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Tuesday, July 16, 2024

Uganda banks on iconic Nile bridge to boost traffic flow, road safety

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Uganda hope that the newly inaugurated smart bridge will help ease traffic flow and boost road safety in country that has been grappling with high frequency of road accidents.

But more importantly, authorities hope that the Nile Bridge will help enforce axle load limits. Overloaded cargo trucks continue to be a major problem that faces Uganda and indeed the East Africa entire region.

A top Ugandan transport official was quoted by The East African as saying that the Nile Bridge will significantly boost trade in the region as well as ease traffic on the old Nalubaale Bridge.

Smart Bridge

The iconic bridge is fitted with eight cameras to take images of all vehicles passing through it. Once an overloaded vehicle is detected, sensors in the  bridge trigger the cameras to take pictures of the number plate  of the vehicle. The image is then sent to the ministry of transport and public works for further processing.

The Nile Bridge is a dual carriageway and measures 525 metres long and 22.9 metres wide. It was built at a cost of US$125m with financial support from Japan International Co-operation Agency (JICA).

Described as the latest technology in Japanese bridge engineering, the Nile bridge is fitted with laser lighting to illuminate the structure at night and in bad weather during the day.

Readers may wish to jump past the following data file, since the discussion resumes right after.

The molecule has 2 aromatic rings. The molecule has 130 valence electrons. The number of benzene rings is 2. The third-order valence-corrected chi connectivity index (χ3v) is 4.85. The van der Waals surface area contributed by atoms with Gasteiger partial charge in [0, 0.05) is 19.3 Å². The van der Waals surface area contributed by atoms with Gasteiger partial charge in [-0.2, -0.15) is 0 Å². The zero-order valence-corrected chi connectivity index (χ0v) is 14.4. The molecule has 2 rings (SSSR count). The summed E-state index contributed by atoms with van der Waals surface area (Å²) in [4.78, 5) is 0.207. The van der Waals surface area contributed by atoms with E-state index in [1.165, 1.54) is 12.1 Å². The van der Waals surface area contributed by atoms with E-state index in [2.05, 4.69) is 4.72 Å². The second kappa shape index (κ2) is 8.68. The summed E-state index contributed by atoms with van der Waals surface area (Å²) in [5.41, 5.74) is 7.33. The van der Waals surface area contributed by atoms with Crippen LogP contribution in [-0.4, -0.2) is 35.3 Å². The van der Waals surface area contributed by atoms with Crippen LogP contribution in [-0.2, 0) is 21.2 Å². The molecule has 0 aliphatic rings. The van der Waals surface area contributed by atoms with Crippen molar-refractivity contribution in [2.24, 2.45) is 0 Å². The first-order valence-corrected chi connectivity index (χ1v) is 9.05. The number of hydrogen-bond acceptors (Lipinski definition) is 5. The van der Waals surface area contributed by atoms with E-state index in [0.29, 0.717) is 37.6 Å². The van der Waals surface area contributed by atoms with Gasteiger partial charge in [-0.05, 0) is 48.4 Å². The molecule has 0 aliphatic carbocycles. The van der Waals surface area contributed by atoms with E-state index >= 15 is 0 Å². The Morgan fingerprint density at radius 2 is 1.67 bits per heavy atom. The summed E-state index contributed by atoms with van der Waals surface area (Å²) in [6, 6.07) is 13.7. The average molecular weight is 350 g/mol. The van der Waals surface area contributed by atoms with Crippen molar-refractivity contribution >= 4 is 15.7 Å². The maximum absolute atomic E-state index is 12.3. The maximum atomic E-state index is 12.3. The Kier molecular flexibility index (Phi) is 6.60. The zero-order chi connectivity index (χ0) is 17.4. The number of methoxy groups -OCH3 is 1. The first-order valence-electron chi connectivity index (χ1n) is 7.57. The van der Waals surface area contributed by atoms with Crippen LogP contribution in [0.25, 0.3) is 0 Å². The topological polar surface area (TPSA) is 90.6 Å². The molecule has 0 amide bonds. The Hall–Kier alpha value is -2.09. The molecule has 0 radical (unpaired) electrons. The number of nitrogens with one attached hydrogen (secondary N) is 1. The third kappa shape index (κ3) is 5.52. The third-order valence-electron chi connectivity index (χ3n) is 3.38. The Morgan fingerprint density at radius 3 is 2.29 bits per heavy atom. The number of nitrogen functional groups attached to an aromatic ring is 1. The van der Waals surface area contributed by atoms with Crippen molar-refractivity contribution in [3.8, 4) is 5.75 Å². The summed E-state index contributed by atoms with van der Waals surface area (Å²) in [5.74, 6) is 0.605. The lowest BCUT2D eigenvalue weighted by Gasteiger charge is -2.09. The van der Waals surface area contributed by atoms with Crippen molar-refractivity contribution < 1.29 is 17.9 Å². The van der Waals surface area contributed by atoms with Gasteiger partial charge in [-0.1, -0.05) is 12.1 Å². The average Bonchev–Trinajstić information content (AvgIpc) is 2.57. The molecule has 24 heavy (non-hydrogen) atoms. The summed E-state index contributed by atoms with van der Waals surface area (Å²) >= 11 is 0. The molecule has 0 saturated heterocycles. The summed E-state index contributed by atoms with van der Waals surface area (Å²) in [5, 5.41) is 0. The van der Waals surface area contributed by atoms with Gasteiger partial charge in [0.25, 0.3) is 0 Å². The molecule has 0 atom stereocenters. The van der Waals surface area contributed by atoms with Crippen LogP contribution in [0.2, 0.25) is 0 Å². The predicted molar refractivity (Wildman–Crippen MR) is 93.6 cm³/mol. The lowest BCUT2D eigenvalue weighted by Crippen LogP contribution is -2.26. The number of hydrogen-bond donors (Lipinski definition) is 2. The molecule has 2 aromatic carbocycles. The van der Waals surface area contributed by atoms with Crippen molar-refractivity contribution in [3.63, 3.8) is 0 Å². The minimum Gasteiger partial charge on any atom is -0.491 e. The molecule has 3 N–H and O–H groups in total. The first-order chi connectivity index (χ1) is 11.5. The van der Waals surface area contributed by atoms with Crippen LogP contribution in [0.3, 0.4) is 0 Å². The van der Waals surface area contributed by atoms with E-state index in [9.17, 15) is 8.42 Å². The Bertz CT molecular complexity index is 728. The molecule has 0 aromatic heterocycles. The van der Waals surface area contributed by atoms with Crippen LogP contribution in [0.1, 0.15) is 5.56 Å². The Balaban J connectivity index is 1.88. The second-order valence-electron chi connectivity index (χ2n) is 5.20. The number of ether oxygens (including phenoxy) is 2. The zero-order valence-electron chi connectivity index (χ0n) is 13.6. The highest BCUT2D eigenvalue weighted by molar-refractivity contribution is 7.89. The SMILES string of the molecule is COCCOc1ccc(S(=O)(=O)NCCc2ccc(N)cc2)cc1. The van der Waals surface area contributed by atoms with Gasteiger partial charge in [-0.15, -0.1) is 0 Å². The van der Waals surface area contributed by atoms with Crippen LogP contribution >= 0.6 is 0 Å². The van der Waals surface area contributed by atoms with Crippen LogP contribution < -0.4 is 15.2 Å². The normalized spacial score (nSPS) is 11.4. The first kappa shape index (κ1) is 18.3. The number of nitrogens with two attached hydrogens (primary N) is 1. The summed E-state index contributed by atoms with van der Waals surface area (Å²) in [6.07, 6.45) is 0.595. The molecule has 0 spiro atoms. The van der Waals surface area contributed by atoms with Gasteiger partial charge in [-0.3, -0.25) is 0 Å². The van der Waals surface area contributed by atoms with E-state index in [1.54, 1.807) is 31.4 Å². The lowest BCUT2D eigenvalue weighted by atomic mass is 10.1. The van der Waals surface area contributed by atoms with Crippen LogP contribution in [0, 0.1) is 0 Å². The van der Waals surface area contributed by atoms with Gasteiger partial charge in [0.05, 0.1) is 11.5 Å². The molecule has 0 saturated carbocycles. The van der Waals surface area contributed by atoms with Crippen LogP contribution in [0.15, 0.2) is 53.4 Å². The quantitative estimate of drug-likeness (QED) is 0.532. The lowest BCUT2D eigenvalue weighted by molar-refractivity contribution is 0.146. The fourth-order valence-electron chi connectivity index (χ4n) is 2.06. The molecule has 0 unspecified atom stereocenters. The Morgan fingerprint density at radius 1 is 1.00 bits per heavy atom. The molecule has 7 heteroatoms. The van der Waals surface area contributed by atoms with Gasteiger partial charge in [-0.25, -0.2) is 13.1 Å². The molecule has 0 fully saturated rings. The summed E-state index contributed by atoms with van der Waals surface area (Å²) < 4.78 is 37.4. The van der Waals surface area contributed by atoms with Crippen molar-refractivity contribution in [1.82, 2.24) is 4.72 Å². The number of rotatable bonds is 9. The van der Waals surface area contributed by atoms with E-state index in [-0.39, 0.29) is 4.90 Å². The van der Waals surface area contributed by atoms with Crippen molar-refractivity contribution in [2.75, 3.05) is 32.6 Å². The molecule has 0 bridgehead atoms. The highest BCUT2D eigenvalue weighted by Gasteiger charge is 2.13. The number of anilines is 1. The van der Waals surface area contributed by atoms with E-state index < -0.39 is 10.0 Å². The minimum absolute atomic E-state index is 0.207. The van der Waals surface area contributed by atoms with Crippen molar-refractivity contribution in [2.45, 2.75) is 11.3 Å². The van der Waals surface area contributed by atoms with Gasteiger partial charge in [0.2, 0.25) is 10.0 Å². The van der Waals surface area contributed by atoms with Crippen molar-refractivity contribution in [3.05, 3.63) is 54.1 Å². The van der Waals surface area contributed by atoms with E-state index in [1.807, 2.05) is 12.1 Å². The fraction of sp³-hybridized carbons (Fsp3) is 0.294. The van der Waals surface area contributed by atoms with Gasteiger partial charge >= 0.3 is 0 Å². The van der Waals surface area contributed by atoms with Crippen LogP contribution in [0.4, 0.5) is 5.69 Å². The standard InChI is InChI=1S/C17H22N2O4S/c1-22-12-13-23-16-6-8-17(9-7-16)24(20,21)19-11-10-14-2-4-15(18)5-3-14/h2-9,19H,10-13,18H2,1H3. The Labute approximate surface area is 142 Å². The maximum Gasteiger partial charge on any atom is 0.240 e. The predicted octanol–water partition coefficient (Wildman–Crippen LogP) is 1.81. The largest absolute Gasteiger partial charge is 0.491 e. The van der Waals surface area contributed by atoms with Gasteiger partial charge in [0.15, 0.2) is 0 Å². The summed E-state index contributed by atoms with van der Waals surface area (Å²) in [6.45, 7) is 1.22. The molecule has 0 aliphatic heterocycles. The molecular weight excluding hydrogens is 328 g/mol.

“The technology that has been used here will inform future projects not only in Uganda but in the rest of Africa,” said JICA president in Uganda Shinichi Kitaoka.

The bridge is located in Jinja, a busy import-export corridor for Uganda through Kenya and, as such, provides the economic lifeline for the landlocked country.

Zenitaka Corporation and Hyundai Engineering and Construction Company from Japan and South Korea, respectively, built the bridge.

It is the second of its kind in East Africa after Tanzania’s 680 metre-long Kigamboni Bridge, which was commissioned a fortnight ago.

The digital bridge has been in the cards for years, but began to take shape in 2010. Groundbreaking started in 2014 and was expected to be completed within 48 months but weather challenges pushed the date for a further five months.


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